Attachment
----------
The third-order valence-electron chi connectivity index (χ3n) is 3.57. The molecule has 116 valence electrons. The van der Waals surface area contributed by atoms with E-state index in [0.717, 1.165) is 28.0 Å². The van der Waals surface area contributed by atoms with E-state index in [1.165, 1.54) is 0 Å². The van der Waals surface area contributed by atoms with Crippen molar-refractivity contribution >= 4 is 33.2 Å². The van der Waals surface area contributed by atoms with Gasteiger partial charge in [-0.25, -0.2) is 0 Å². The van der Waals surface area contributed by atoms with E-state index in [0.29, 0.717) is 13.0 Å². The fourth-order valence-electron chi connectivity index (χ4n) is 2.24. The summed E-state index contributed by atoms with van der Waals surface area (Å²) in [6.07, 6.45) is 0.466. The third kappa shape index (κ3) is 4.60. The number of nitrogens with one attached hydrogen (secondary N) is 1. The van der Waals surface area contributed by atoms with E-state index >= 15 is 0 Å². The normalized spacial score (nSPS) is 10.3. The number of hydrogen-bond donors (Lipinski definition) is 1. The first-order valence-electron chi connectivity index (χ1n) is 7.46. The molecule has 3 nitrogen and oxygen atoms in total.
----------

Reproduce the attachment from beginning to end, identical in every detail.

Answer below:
The third-order valence-electron chi connectivity index (χ3n) is 3.57. The molecule has 116 valence electrons. The van der Waals surface area contributed by atoms with E-state index in [0.717, 1.165) is 28.0 Å². The van der Waals surface area contributed by atoms with E-state index in [1.165, 1.54) is 0 Å². The van der Waals surface area contributed by atoms with Crippen molar-refractivity contribution >= 4 is 33.2 Å². The van der Waals surface area contributed by atoms with Gasteiger partial charge in [-0.25, -0.2) is 0 Å². The van der Waals surface area contributed by atoms with E-state index in [0.29, 0.717) is 13.0 Å². The fourth-order valence-electron chi connectivity index (χ4n) is 2.24. The summed E-state index contributed by atoms with van der Waals surface area (Å²) in [6.07, 6.45) is 0.466. The third kappa shape index (κ3) is 4.60. The number of nitrogens with one attached hydrogen (secondary N) is 1. The van der Waals surface area contributed by atoms with E-state index >= 15 is 0 Å². The normalized spacial score (nSPS) is 10.3. The number of hydrogen-bond donors (Lipinski definition) is 1. The first-order valence-electron chi connectivity index (χ1n) is 7.46. The molecule has 3 nitrogen and oxygen atoms in total.